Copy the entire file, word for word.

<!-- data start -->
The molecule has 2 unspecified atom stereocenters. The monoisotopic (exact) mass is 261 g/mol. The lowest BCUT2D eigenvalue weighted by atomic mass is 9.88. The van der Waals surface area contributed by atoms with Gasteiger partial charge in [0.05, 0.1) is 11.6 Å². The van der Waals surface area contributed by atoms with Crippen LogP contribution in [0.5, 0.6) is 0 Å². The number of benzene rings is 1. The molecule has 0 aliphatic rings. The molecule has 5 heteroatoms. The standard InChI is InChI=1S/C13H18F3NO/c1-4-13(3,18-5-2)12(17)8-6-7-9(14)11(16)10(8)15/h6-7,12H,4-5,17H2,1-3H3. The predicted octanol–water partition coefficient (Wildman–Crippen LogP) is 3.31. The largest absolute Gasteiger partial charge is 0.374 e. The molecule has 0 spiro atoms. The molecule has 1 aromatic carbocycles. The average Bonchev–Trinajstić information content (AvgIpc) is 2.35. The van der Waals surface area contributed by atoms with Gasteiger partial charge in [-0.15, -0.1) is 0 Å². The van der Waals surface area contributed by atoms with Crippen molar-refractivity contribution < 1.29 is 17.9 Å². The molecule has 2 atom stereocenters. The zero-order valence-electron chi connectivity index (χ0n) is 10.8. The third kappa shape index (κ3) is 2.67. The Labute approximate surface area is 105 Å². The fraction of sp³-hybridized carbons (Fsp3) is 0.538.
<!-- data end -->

The molecule has 2 unspecified atom stereocenters. The monoisotopic (exact) mass is 261 g/mol. The lowest BCUT2D eigenvalue weighted by atomic mass is 9.88. The van der Waals surface area contributed by atoms with Gasteiger partial charge in [0.05, 0.1) is 11.6 Å². The van der Waals surface area contributed by atoms with Crippen LogP contribution in [0.5, 0.6) is 0 Å². The number of benzene rings is 1. The molecule has 0 aliphatic rings. The molecule has 5 heteroatoms. The standard InChI is InChI=1S/C13H18F3NO/c1-4-13(3,18-5-2)12(17)8-6-7-9(14)11(16)10(8)15/h6-7,12H,4-5,17H2,1-3H3. The predicted octanol–water partition coefficient (Wildman–Crippen LogP) is 3.31. The largest absolute Gasteiger partial charge is 0.374 e. The molecule has 0 spiro atoms. The molecule has 1 aromatic carbocycles. The average Bonchev–Trinajstić information content (AvgIpc) is 2.35. The van der Waals surface area contributed by atoms with Gasteiger partial charge in [-0.15, -0.1) is 0 Å². The van der Waals surface area contributed by atoms with Crippen molar-refractivity contribution < 1.29 is 17.9 Å². The molecule has 2 atom stereocenters. The zero-order valence-electron chi connectivity index (χ0n) is 10.8. The third kappa shape index (κ3) is 2.67. The Labute approximate surface area is 105 Å². The fraction of sp³-hybridized carbons (Fsp3) is 0.538.